The Market Town of Bedfordshire

2017-09-07 Posted in 1ST Airport Taxis


Luton received its market town recognition in the early 1800s. Hamlets and beautiful villages already surrounded it. It consisted of small communities who earned their bread using agriculture, brewing, and straw plaiting.

Locals of Luton were also great sheep farmers having been involved for more than 600 years. The surrounding area was enriched with raw materials which were perfect for making of bricks. Luton had also housed the Marquis of Bute, who stayed at Luton Hoo and in fact owned quite some estates in Luton’s market town that time.


The locals used to own cottages and small houses around the St. Mary's Church. Most of these houses have had overhanging storeys which made the streets of the market town narrower. But as the time passed on, bricks production started to replace framed timber wood for construction of houses. During the 1700s, Luton was filled with prosperous and stable families who had a luxurious posh lifestyle of that time. But things started to fall off when it became the central market town of Bedfordshire, and its population was increased massively. Luton was divided into two classes: the first being the wealthy families and second the poor and middle-class families. The conditions remain the same from 1820 to until 1831 when more houses were built to accommodate the middle-class. The good part out of these circumstances was that the newly developed market town was not disrupted by any means.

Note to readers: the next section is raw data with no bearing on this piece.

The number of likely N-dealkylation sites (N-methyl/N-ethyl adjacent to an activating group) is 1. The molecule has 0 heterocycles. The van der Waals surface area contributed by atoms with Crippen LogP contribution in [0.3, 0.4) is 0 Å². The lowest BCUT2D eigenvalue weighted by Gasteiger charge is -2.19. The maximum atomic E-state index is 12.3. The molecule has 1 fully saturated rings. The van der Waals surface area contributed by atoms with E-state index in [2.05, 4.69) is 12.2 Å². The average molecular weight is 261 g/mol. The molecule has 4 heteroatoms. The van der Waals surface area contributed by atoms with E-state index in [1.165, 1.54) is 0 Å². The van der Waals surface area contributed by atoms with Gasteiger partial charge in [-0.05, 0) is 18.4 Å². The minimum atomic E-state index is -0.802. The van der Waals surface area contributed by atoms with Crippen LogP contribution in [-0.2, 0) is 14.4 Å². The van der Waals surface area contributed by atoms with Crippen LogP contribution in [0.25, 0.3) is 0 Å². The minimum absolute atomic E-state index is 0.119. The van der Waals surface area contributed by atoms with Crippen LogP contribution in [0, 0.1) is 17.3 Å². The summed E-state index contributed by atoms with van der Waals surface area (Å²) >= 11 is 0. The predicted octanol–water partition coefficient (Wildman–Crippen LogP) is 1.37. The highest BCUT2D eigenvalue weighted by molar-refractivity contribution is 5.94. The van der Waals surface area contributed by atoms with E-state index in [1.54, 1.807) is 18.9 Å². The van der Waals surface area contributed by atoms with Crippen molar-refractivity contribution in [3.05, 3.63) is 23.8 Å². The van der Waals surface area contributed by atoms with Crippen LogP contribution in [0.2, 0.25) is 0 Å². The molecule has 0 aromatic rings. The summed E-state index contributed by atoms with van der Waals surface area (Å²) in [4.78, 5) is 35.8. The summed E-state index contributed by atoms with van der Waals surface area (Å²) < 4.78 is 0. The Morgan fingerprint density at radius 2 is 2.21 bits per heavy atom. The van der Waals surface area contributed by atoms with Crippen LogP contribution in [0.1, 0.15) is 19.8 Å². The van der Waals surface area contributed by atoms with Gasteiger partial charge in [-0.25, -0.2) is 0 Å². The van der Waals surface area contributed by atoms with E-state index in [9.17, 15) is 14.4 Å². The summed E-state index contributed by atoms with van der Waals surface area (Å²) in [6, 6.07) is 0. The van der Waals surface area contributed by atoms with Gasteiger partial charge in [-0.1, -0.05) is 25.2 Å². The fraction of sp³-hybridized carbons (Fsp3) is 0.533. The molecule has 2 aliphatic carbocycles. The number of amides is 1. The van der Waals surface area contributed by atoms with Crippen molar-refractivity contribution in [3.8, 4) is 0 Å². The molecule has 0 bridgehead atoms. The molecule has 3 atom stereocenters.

Luton was the central hub for the surrounding villages and hamlets. Indeed, there was significant expansion requirement needed for the market town, but there needed mean to sell. Therefore, ideas such as the sale of corn and grain loft came in handy. This instant modification attracted both buyers and sellers to the market town. Luton communities after witnessing the prosperity attracted visitors and traders from neighbouring areas. Now the Luton had its official trade links with surrounding areas. Hundreds of people also visited the market town for employment, and since there was no certification required but actual skill, everyone got along just fine.

Greatest Achievement:

At the end of 19 th century, Luton was amongst the top towns in the UK. It had industries of Motor, Agriculture, Hats, and Textile. The implication of market town proved to be beneficial as it changed the outlook of Luton forever. From a small town of cottages to an industrial giant of Bedfordshire, Luton indeed struggled its way to the top.